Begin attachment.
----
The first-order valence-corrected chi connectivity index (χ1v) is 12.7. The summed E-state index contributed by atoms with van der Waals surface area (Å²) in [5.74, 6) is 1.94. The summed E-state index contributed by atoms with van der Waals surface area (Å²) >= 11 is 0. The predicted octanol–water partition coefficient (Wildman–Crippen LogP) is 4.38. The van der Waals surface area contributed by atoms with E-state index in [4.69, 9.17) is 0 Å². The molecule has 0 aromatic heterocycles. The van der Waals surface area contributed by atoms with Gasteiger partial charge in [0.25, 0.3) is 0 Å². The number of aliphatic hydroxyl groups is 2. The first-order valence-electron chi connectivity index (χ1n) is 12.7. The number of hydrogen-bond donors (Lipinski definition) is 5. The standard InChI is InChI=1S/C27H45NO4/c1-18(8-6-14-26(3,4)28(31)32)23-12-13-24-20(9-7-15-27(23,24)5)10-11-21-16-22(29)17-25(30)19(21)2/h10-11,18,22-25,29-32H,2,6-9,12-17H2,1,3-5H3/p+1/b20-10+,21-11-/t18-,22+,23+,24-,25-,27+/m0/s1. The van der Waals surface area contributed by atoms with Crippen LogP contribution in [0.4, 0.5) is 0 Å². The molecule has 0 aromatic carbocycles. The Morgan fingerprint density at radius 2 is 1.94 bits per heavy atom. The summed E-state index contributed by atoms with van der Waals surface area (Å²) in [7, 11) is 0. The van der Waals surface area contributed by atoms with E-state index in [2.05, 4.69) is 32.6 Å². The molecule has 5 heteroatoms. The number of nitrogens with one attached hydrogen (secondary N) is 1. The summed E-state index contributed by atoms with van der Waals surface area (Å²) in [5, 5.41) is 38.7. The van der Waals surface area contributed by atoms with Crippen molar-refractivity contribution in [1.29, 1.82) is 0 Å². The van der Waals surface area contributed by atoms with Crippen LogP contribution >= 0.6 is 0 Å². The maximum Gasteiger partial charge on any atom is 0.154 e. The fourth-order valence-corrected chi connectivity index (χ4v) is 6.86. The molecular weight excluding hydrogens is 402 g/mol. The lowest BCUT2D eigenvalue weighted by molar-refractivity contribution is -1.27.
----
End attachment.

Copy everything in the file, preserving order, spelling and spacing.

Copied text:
The first-order valence-corrected chi connectivity index (χ1v) is 12.7. The summed E-state index contributed by atoms with van der Waals surface area (Å²) in [5.74, 6) is 1.94. The summed E-state index contributed by atoms with van der Waals surface area (Å²) >= 11 is 0. The predicted octanol–water partition coefficient (Wildman–Crippen LogP) is 4.38. The van der Waals surface area contributed by atoms with E-state index in [4.69, 9.17) is 0 Å². The molecule has 0 aromatic heterocycles. The van der Waals surface area contributed by atoms with Gasteiger partial charge in [0.25, 0.3) is 0 Å². The number of aliphatic hydroxyl groups is 2. The first-order valence-electron chi connectivity index (χ1n) is 12.7. The number of hydrogen-bond donors (Lipinski definition) is 5. The standard InChI is InChI=1S/C27H45NO4/c1-18(8-6-14-26(3,4)28(31)32)23-12-13-24-20(9-7-15-27(23,24)5)10-11-21-16-22(29)17-25(30)19(21)2/h10-11,18,22-25,29-32H,2,6-9,12-17H2,1,3-5H3/p+1/b20-10+,21-11-/t18-,22+,23+,24-,25-,27+/m0/s1. The van der Waals surface area contributed by atoms with Crippen LogP contribution in [0.4, 0.5) is 0 Å². The molecule has 0 aromatic carbocycles. The Morgan fingerprint density at radius 2 is 1.94 bits per heavy atom. The summed E-state index contributed by atoms with van der Waals surface area (Å²) in [7, 11) is 0. The van der Waals surface area contributed by atoms with E-state index in [2.05, 4.69) is 32.6 Å². The molecule has 5 heteroatoms. The number of nitrogens with one attached hydrogen (secondary N) is 1. The summed E-state index contributed by atoms with van der Waals surface area (Å²) in [5, 5.41) is 38.7. The van der Waals surface area contributed by atoms with Crippen molar-refractivity contribution in [1.29, 1.82) is 0 Å². The van der Waals surface area contributed by atoms with Crippen LogP contribution >= 0.6 is 0 Å². The maximum Gasteiger partial charge on any atom is 0.154 e. The fourth-order valence-corrected chi connectivity index (χ4v) is 6.86. The molecular weight excluding hydrogens is 402 g/mol. The lowest BCUT2D eigenvalue weighted by molar-refractivity contribution is -1.27.